UK datacentres are unprepared for the massive changes that big data will bring to the enterprises and their IT facilities, a study of 125 senior IT decision makers by Research Now has revealed.
While IT executives are clear about the types of applications they will need to deploy to manage big data requirements in the next two years, they are not yet planning for the real increase in data volumes that these applications will need, the study further showed.
More than half (55%) of IT respondents said their organisations’ datacentre capacity requirements could increase. But many respondents admitted that the big data trend has not been taken into consideration when calculating these requirements showing the lack of preparedness, according to the Cable&Wireless Worldwide commissioned study.
“We have no real understanding of what social enterprise, multi-channel service and big data mean in terms of data capacity, so they are not part of our concrete plans,” said the head of datacentres at a large food retailer.
Big data refers to the huge volumes of unstructured and semi-structured data a company creates. Managing such unstructured data is not useful from just a business point of view but also to ensure that the business is compliant with data protection regulations.
More on big data
The few companies that have planned for the impact of big data on datacentres and are implementing applications to manage it said they expect capacity requirements to increase by 40-50%.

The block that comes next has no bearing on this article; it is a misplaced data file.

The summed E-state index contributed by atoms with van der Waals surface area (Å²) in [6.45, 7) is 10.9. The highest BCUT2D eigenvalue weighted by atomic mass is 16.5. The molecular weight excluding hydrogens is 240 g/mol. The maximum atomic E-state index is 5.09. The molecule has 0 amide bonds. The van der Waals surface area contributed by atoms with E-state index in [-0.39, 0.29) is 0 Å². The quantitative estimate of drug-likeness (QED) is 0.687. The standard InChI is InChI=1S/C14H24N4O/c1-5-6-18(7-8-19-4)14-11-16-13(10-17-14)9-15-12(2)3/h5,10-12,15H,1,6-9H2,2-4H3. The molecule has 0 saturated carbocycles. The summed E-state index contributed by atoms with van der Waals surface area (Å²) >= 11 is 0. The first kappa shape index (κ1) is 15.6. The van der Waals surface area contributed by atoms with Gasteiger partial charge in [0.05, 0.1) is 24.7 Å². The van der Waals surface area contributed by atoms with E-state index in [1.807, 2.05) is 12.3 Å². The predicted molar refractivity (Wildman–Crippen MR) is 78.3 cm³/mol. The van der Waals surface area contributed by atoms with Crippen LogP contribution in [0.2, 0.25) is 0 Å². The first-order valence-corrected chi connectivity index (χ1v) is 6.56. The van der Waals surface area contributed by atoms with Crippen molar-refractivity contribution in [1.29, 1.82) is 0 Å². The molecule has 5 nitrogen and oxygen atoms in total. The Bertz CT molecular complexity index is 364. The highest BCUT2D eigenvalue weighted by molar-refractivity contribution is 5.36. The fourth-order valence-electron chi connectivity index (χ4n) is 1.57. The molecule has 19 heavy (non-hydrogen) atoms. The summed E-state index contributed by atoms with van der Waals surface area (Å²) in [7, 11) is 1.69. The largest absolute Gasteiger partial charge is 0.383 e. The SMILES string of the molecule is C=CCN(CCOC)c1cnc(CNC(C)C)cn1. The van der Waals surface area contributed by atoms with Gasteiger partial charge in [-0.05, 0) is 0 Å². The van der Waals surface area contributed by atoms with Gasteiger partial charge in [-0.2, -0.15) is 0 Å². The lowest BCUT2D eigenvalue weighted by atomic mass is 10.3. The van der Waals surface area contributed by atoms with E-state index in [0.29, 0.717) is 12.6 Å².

Data centre inefficiency and big data
Another area of little understanding is the strong link between a datacentre’s energy efficiency and operating costs, the study found.
The energy inefficiency of the existing UK datacentres mean that enterprises risk their energy costs spiralling out of control as they begin to feel the reality of big data, the study’s authors warned.
Energy costs account for around two-thirds of a datacentre’s operational costs. But only 14% of respondents said they reviewed their energy charges on a monthly basis and only 21% of datacentre managers said they were fully aware of what they spend on power and electricity.
Only a small minority (11%) of UK datacentres are energy-efficient with a Power Usage Effectiveness (PUE) of 1.3 or less, according to the study.
“More and more businesses are trying to personalise customer services, content and advertising for their customers with the help of big data applications,” said Michelle Senecal de Fonseca, managing director of hosting at Cable&Wireless Worldwide.
“But, without an understanding of the impact of these emerging trends on infrastructure requirements and with little grasp of how much their data centre is costing them in power, organisations run a real risk of losing control of operational costs as they try to keep up with business objectives,” Senecal de Fonseca warned.